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Painting the ar-15 selector marking and manufacturer's marks

Discussion in 'Articles & How-Tos' started by SC-Texas, Sep 3, 2011.

  1. SC-Texas

    SC-Texas Moderator Moderator

    Feb 7, 2009
    Houston, TX
    Here's a good technique. I wish i had used this method the last time i marked lowers.

    Things you will need,

    Testors model paint and the Testors enamel thinner.
    Rubbing alcohol
    Paper towels
    Card stock or paper board from old packaging or cereal/cracker boxes. You will find that the stuff that has printing on it works best because the printed side is slick and won't absorb paint. More on this below.
    Tooth picks
    Masking tape

    • Clean the areas you are going to paint with rubbing alcohol and then wipe dry.

    • Dip a tooth pick in the model paint and start filling the engraving until the paint is just slightly above the surface. Make sure every part of the engraving is filled to the top. If its starting to leak onto the top surface that's when you know its ready.

    • Cut a strip of your card stock about 1/2 inch wide and like 1-2 inches long. Make sure the short side is nice and straight. You are going to use this like a squeegee so you want your edge to stay flat against the receiver.

    • Put the short side against the receiver and lightly drag it across the painted area. If your card stock only has printing on one side make sure the printed side is against the paint. Paint is going to flow all over the surface as you drag across but that's ok. The printed side is slick so its going to smooth out the paint. Drag any big paint drops away from your engraving and clean them up with a paper towel. The goal is to get the paint flat with the surface of the receiver and not have any puddles around the engraving. There is still going to be some surface paint but that gets cleaned up later.

    • Once the paint is even with the surface of the receiver, let it dry for about 15 minutes.

    • Put some enamel thinner on a paper towel and start lightly wiping the surface. Get a flat spot in the paper towel and just drag it across the engraving. You will be able to pull the surface paint away from the engraving then scrub it away. Don't scrub on the engraving or you will pull the paint out.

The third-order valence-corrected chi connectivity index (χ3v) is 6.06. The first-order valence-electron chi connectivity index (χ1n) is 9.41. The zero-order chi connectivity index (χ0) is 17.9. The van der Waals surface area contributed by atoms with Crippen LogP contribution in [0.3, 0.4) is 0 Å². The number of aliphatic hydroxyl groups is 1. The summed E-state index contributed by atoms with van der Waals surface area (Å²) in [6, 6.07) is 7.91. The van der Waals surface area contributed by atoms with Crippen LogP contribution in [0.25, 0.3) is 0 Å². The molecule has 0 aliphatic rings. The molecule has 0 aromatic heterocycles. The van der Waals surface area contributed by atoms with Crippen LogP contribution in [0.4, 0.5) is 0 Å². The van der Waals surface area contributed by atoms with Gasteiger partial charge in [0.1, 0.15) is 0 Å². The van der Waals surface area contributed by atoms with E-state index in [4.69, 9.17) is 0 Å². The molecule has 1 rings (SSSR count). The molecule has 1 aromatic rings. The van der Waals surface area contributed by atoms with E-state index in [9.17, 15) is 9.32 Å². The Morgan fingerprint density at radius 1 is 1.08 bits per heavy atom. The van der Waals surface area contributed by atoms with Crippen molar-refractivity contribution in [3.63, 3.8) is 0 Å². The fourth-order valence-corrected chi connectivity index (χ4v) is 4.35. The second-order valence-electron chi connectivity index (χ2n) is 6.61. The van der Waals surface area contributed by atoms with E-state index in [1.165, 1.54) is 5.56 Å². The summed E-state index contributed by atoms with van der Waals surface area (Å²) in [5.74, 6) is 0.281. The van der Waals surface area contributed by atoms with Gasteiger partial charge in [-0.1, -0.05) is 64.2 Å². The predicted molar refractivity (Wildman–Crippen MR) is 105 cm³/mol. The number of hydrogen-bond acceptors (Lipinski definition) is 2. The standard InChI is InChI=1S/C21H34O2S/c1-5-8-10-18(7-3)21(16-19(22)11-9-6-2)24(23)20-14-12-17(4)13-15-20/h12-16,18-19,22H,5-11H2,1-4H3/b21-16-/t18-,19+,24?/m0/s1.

• When all the excess paint is cleaned up I will put some masking tape over the area to keep dust out of the engraving as its drying. Let it dry overnight before handling. It takes a few days for the paint to fully cure so don't use any gun cleaners until its cured.

  2. Willy

    Willy Well-Known

    Aug 28, 2009
    Ellis County
    This makes sense and I will probably do it. Let's see some pictures for in the meantime.
  3. country_boy

    country_boy TGT Addict

    Feb 7, 2009
    Round Rock
    I have some model paint collecting dust, sounds like a plan.
  4. Code3GT

    Code3GT Active Member

    Jun 12, 2008
    I did this method on mine a while back. Worked like a charm.

    Sent from my SAMSUNG-SGH-I997 using Tapatalk
  5. Dcav

    Dcav TGT Addict

    Oct 31, 2009
    Sounds like a good method Sean thanks for sharing.
  6. PopsXD9sc

    PopsXD9sc Active Member

    Nov 16, 2008
    Used pretty much the same method for my M&P 15 a couple of years ago. Red paint for fire and white for safe and manufacturer's roll marks. It has held up great and in the event it gets dirty and can't be cleaned; touch up is quick and easy.
  7. wakal

    wakal Dreadnaught Industries LLC

    Mar 20, 2011
    Lazy version...

    Paint pen (craft section, WalMart)
    Spray can, carb cleaner (auto section, WalMart)
    Paper towel (paper towel roll, cardboard)

    Fill engraving with paint using pen. Spray carb cleaner on towel. Wipe off excess paint with wet towel. Repeat as necessary.

    Messy, but fast...

  8. Michael-Dallas

    Michael-Dallas Member

    Nov 28, 2008
    Frisco, TX
    I use Lacquer Stiks. Brownells sells them, but I got mine from for less.

  9. CanTex

    CanTex Active Member TGT Supporter

    Mar 4, 2009
    Cheep and old nail polish. Needs to be "gummy" and not flow easily. Old credit card, nail polish remover and a shotgun patch. Fill the marking with the nail polish to above or at level. Wipe with the edge of the credit card to strike off any excess. Put nail polish remover on patch, wrap patch around credit card and wipe to clean off any excess.

    However, I have also used crayons, rub them over the stampings till they fill in. Use an alcohol swab to remove any that gets anywhere you do not want it. I have used this method to make stampings and serial numbers easier to read for years. Have a couple rifles that were done about 10 years back that still look good.
  10. BigD24

    BigD24 Member

    Sep 9, 2011
    no one has a b4 and after picture?

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